Those of us who grew up with Rosemary Sutcliff as our lodestone, our baseline, our highest bar of excellence in the writing of the ancient world for children (and for adults) have long been looking for someone who might pick up her mantle: someone who could combine the glorious freedom and innocence of childhood with the magic of old Britain and the sense of battling against vast powers, but with a possibility of success.
Lots of authors have tried and some have come close, but Katy Moran's 'Bloodlines' is the first book I've read which carried me the same way the Silver Branch did, or Lantern Bearers ,
Set in the immediate post-Roman world (AD 630) of a Britain where the native Britains are being slowly pushed out by the Anglish, where warring kings vie for power... in this case, where Mercia is pushing into East Anglia, this is a novel of a lost boy, abandoned by his father, seeking his identity while at the same time, seeking not to lose the people he has come to love.
It's an easy enough narrative trope, but done here with a flair that many strive for and few achieve. Essa feels real the way Esca felt real in The Eagle of the Ninth. When his father Cai, the bard, leaves him behind in Wixna, in a village that will be right on the battle lines of the upcoming conflict, his sense of desperation and abandonment are plain without being mawkish. He has his hound, Fenrir, and his horse, and a sword left to him by his father, which has a history yet to be explained. In a pagan village, he is notionally Christian, but prays to the old gods as much as the new and when he begins to fly out of himself, to enter into the bodies of the hawk, the hound, the horse, he is harking back to the ways of Old Britain.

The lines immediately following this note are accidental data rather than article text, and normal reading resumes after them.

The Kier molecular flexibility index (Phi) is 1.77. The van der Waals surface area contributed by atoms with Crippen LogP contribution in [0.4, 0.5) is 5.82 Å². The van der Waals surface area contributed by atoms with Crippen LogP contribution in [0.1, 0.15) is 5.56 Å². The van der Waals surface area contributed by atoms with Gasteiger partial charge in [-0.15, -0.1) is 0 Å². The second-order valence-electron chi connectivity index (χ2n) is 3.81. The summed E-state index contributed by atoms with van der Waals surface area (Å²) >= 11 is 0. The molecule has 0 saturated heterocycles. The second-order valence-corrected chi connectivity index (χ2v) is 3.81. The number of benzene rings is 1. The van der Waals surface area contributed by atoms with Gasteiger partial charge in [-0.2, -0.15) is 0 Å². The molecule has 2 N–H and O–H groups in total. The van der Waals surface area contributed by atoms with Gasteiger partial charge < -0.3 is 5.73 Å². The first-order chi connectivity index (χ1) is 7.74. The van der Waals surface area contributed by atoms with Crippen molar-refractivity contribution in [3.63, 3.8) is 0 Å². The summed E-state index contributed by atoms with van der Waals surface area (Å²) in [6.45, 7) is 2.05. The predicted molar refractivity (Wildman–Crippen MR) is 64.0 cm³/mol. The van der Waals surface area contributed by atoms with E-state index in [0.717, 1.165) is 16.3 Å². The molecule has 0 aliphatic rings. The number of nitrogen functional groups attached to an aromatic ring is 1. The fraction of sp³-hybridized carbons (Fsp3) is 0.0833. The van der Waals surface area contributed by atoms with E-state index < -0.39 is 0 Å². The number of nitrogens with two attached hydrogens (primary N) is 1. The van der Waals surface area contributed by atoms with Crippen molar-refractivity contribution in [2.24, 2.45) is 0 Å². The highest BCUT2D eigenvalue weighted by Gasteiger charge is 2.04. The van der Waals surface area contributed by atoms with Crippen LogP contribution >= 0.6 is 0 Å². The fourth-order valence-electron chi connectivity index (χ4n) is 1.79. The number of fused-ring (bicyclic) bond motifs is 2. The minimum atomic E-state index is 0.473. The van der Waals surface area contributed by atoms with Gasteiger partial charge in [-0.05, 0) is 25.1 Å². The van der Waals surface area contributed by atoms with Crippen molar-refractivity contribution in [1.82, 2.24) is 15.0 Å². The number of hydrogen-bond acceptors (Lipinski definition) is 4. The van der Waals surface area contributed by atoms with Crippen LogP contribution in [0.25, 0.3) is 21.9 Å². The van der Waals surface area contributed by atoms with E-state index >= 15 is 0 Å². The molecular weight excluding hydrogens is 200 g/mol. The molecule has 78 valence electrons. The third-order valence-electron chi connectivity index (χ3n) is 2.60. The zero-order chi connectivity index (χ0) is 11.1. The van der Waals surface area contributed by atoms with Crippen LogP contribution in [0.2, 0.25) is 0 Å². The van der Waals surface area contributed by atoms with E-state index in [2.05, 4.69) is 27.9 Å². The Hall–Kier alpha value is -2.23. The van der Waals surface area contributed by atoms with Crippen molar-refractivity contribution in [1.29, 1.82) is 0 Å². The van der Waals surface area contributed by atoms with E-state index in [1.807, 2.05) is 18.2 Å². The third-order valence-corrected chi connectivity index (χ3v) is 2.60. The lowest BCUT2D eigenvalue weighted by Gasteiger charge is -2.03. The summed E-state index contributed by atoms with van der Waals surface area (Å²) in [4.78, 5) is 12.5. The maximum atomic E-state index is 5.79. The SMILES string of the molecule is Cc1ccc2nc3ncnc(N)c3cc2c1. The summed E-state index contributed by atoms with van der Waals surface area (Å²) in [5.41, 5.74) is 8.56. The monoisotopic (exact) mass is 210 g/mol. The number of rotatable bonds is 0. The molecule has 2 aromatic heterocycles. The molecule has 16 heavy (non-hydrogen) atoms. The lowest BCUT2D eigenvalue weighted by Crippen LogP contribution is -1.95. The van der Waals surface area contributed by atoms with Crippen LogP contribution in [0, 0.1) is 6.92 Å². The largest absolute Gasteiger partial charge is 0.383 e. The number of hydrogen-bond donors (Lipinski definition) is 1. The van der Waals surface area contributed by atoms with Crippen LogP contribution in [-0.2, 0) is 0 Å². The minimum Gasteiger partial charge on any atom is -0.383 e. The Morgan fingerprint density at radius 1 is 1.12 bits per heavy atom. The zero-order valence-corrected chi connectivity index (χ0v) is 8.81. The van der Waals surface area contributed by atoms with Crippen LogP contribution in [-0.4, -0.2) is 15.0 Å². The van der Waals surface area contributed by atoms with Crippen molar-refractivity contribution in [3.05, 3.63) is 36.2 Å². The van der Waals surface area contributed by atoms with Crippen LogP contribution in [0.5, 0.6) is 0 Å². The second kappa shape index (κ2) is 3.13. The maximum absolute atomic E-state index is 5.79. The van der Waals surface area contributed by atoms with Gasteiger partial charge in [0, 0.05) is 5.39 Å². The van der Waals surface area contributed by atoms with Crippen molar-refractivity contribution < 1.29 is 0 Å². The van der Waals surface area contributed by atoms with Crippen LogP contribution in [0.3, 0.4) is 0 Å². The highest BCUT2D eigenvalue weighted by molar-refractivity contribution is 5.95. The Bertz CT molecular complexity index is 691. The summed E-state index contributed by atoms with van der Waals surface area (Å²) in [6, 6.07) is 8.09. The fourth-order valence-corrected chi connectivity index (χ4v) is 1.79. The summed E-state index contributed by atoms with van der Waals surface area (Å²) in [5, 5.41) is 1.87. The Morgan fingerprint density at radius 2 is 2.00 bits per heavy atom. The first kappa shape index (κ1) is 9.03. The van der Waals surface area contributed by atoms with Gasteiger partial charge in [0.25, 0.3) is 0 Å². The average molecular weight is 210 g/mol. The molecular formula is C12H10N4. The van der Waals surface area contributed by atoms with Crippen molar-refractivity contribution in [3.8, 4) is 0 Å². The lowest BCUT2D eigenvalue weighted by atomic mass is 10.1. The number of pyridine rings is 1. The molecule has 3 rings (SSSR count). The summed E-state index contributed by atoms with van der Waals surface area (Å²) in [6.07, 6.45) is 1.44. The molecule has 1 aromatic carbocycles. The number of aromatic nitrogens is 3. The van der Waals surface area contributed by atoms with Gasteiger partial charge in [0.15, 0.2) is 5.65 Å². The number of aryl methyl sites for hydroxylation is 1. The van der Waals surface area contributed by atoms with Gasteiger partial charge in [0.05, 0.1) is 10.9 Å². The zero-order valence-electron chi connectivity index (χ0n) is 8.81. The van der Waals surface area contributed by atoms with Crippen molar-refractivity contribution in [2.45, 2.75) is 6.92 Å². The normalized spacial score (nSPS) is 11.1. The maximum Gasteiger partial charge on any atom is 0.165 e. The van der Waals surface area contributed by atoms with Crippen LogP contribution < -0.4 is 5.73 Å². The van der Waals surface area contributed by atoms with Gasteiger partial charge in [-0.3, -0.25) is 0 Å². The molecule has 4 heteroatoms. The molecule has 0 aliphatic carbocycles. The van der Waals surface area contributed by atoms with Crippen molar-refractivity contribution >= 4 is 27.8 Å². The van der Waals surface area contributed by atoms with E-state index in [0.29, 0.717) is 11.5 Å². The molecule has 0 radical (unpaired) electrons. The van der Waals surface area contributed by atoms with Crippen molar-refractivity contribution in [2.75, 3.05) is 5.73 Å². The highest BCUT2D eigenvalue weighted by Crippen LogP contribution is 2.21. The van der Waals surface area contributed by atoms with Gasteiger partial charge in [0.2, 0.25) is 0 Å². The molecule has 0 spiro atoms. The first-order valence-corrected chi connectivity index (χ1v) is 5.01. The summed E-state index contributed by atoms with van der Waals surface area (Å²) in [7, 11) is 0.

His journey takes him west almost to Wales and north towards Scotland before he returns to East Anglia, to the gathering army that waits for a king who has taken himself to a monastery and is refusing to fight. The magic, the battles, the sense of a boy on the brink of adolescence... all are brilliant, all are pure Sutcliff, but better, because this is written for a twentyfirst century audience and lacks the innate sexism of Sutcliff. The author studied history at university and so the sense of time and place, are both beautiful (I'm not sure they had stirrups then, but I stand to be corrected) - but so many academic historians are writing leaden prose, aimed at impressing other academic historians. This is so very much better than that. It lifts off the page. It sings. I can't think why it's taken me so long to find it, but I'm so very glad I did. Rosemary Sutcliff said she wrote for children of all ages from 8 to 80 - and this is the same. Anyone who love our past will love it. I'm heading for the sequel as soon as I can.
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